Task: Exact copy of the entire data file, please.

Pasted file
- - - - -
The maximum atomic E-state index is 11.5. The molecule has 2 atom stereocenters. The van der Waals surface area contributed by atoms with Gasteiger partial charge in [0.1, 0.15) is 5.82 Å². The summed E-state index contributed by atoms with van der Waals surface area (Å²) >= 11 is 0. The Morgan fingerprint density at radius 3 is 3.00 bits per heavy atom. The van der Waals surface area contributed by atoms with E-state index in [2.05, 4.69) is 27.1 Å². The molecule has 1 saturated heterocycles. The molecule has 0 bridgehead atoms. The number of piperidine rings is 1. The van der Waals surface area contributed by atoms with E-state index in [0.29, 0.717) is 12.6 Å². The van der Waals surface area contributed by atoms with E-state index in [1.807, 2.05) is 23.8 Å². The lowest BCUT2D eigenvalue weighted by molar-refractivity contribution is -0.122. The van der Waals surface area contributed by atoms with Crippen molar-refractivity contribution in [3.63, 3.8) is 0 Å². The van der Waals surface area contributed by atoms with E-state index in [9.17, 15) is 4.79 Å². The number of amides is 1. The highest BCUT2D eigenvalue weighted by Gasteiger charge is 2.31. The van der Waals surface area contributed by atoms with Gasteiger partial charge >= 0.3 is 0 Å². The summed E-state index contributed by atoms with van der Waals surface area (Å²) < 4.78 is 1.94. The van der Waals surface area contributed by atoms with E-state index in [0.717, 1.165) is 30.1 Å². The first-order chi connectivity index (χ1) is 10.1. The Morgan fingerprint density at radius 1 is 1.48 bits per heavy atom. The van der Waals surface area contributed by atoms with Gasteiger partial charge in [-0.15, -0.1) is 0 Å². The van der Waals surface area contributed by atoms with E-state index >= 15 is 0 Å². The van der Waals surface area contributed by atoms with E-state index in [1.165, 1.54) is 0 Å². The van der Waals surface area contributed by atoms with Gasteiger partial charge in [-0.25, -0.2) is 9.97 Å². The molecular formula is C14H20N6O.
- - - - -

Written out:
The maximum atomic E-state index is 11.5. The molecule has 2 atom stereocenters. The van der Waals surface area contributed by atoms with Gasteiger partial charge in [0.1, 0.15) is 5.82 Å². The summed E-state index contributed by atoms with van der Waals surface area (Å²) >= 11 is 0. The Morgan fingerprint density at radius 3 is 3.00 bits per heavy atom. The van der Waals surface area contributed by atoms with E-state index in [2.05, 4.69) is 27.1 Å². The molecule has 1 saturated heterocycles. The molecule has 0 bridgehead atoms. The number of piperidine rings is 1. The van der Waals surface area contributed by atoms with E-state index in [0.29, 0.717) is 12.6 Å². The van der Waals surface area contributed by atoms with E-state index in [1.807, 2.05) is 23.8 Å². The lowest BCUT2D eigenvalue weighted by molar-refractivity contribution is -0.122. The van der Waals surface area contributed by atoms with Crippen molar-refractivity contribution in [3.63, 3.8) is 0 Å². The van der Waals surface area contributed by atoms with E-state index in [9.17, 15) is 4.79 Å². The number of amides is 1. The highest BCUT2D eigenvalue weighted by Gasteiger charge is 2.31. The van der Waals surface area contributed by atoms with Gasteiger partial charge >= 0.3 is 0 Å². The summed E-state index contributed by atoms with van der Waals surface area (Å²) < 4.78 is 1.94. The van der Waals surface area contributed by atoms with E-state index in [0.717, 1.165) is 30.1 Å². The first-order chi connectivity index (χ1) is 10.1. The Morgan fingerprint density at radius 1 is 1.48 bits per heavy atom. The van der Waals surface area contributed by atoms with Gasteiger partial charge in [-0.15, -0.1) is 0 Å². The van der Waals surface area contributed by atoms with E-state index >= 15 is 0 Å². The van der Waals surface area contributed by atoms with E-state index in [1.165, 1.54) is 0 Å². The van der Waals surface area contributed by atoms with Gasteiger partial charge in [-0.25, -0.2) is 9.97 Å². The molecular formula is C14H20N6O.